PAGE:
If pride is the mother of all sins, anger is the father. While all sins are born from pride, those same sins are often supported by anger. Pride nurtures sin, and anger defends it.
We were all born with a strong tendency toward pride, the mother of all sins. Because of our fallen human nature, we were also born with a tendency toward each of the other root passions of lust, anger, avarice, envy, gluttony, and sloth; furthermore, as a result of the individual unique traits that each of us were born with, combined with the environment we grew up in and our life experiences, we each entered adolescence, and later adulthood, with a predominant tendency toward one of the other six root passions.
In her book The Way of Perfection, St. Teresa of Avila wrote, “…but it remains for us to become detached from our own selves and it is a hard thing to withdraw from ourselves and oppose ourselves, because we are very close to ourselves and love ourselves very dearly…It is here that true humility can enter.”
Of the seven root passions or sins – pride, lust, anger, avarice, envy, gluttony, and sloth – the most deadly is pride. It was an appeal to pride that persuaded Eve to defy her Creator: “…you shall be as Gods, knowing good and evil.” (Genesis 3:6)
Eve responded, “Of the fruit of the trees that are in paradise we do eat: But of the fruit of the tree which is in the midst of paradise, God hath commanded us that we should not eat; and that we should not touch it, lest perhaps we die.” Genesis 3:2-3. Every time a sin is committed, something within us dies. The result of sin is always death. This has been true from the beginning of time.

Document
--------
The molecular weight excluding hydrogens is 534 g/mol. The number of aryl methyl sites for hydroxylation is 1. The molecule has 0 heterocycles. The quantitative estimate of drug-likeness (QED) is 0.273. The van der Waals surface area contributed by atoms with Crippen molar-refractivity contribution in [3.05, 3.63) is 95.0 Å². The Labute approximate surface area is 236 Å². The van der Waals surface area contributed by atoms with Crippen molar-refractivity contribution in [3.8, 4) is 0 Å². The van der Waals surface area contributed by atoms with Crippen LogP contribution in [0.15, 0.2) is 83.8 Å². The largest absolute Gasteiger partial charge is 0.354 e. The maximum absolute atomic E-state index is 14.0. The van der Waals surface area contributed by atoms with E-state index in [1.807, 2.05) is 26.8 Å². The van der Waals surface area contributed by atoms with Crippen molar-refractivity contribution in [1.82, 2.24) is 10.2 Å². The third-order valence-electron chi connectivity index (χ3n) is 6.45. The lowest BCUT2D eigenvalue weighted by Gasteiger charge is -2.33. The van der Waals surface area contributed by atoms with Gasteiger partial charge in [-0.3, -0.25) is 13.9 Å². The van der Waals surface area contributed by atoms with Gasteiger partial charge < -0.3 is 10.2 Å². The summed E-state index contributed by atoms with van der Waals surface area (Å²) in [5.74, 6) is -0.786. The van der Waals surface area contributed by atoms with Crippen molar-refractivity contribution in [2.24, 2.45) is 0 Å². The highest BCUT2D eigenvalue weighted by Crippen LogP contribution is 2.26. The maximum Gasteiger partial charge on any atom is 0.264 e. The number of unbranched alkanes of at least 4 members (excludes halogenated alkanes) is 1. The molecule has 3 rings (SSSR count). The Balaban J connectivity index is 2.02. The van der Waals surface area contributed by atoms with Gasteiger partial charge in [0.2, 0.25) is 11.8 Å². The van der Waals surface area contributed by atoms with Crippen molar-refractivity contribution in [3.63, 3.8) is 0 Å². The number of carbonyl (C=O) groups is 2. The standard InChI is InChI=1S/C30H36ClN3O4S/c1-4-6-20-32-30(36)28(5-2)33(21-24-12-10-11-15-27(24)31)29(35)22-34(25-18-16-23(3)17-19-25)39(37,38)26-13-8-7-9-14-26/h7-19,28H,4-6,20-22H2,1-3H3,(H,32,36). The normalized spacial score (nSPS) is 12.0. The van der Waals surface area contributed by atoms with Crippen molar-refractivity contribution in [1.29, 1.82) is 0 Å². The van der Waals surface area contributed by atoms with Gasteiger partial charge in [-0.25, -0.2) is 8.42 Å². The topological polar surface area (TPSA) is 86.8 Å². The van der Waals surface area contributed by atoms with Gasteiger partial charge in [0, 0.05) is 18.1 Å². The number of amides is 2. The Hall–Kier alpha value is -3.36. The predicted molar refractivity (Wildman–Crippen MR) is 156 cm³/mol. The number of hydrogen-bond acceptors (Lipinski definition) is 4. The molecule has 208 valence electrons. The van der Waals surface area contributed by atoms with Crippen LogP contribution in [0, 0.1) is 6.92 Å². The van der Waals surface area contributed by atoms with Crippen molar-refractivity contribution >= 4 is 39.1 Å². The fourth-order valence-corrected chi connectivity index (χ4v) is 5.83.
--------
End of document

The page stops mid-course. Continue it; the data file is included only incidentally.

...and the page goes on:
On June 13, 2012, Justin Siebenthal, a 21-year-old East Peoria, Illinois, man was shot and killed inside his home by two men. The crime took place in the middle of the night. Siebenthal opened his front door thinking that a man he had talked to earlier about buying some drugs was going to be standing outside the door. Instead, there were two men armed with handguns.
A few years ago one of my injury clients, Jane, called and told me that she had recently ended a homosexual relationship and was being harassed by her former partner, Jenifer.* During the time they were together, Jane and Jennifer lived in Jennifer’s house and split the household expenses. They also shared a small dog that Jennifer had given to Jane as a gift.